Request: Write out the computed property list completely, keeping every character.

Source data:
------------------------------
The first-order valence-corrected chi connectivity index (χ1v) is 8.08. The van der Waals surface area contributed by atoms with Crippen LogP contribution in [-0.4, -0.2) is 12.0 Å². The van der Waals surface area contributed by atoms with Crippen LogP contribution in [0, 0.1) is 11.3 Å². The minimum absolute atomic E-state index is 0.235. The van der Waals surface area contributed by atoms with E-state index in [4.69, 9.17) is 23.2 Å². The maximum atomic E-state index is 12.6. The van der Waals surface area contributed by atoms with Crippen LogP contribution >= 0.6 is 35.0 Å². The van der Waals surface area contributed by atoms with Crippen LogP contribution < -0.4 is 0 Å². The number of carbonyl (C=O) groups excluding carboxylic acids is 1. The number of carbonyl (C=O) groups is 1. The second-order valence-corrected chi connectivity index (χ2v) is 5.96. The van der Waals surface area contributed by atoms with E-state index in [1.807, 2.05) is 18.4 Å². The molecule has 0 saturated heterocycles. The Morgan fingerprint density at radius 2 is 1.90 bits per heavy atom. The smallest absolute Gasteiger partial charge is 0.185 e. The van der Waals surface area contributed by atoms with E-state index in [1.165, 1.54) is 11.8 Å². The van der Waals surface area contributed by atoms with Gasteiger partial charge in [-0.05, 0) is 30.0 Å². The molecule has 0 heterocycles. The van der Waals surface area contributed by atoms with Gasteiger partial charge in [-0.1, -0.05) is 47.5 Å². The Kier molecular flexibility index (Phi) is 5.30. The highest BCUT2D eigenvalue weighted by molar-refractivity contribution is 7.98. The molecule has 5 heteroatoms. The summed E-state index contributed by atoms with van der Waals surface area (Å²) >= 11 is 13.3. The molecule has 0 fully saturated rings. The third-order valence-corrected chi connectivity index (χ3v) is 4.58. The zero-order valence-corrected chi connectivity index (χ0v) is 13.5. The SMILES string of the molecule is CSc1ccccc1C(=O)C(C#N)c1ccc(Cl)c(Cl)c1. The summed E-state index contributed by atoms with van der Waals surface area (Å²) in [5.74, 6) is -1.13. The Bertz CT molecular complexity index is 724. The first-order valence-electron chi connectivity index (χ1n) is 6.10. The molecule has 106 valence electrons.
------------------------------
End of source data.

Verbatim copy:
The first-order valence-corrected chi connectivity index (χ1v) is 8.08. The van der Waals surface area contributed by atoms with Crippen LogP contribution in [-0.4, -0.2) is 12.0 Å². The van der Waals surface area contributed by atoms with Crippen LogP contribution in [0, 0.1) is 11.3 Å². The minimum absolute atomic E-state index is 0.235. The van der Waals surface area contributed by atoms with E-state index in [4.69, 9.17) is 23.2 Å². The maximum atomic E-state index is 12.6. The van der Waals surface area contributed by atoms with Crippen LogP contribution >= 0.6 is 35.0 Å². The van der Waals surface area contributed by atoms with Crippen LogP contribution < -0.4 is 0 Å². The number of carbonyl (C=O) groups excluding carboxylic acids is 1. The number of carbonyl (C=O) groups is 1. The second-order valence-corrected chi connectivity index (χ2v) is 5.96. The van der Waals surface area contributed by atoms with E-state index in [1.807, 2.05) is 18.4 Å². The molecule has 0 saturated heterocycles. The Morgan fingerprint density at radius 2 is 1.90 bits per heavy atom. The smallest absolute Gasteiger partial charge is 0.185 e. The van der Waals surface area contributed by atoms with E-state index in [1.165, 1.54) is 11.8 Å². The van der Waals surface area contributed by atoms with Gasteiger partial charge in [-0.05, 0) is 30.0 Å². The molecule has 0 heterocycles. The van der Waals surface area contributed by atoms with Gasteiger partial charge in [-0.1, -0.05) is 47.5 Å². The Kier molecular flexibility index (Phi) is 5.30. The highest BCUT2D eigenvalue weighted by molar-refractivity contribution is 7.98. The molecule has 5 heteroatoms. The summed E-state index contributed by atoms with van der Waals surface area (Å²) >= 11 is 13.3. The molecule has 0 fully saturated rings. The third-order valence-corrected chi connectivity index (χ3v) is 4.58. The zero-order valence-corrected chi connectivity index (χ0v) is 13.5. The SMILES string of the molecule is CSc1ccccc1C(=O)C(C#N)c1ccc(Cl)c(Cl)c1. The summed E-state index contributed by atoms with van der Waals surface area (Å²) in [5.74, 6) is -1.13. The Bertz CT molecular complexity index is 724. The first-order valence-electron chi connectivity index (χ1n) is 6.10. The molecule has 106 valence electrons.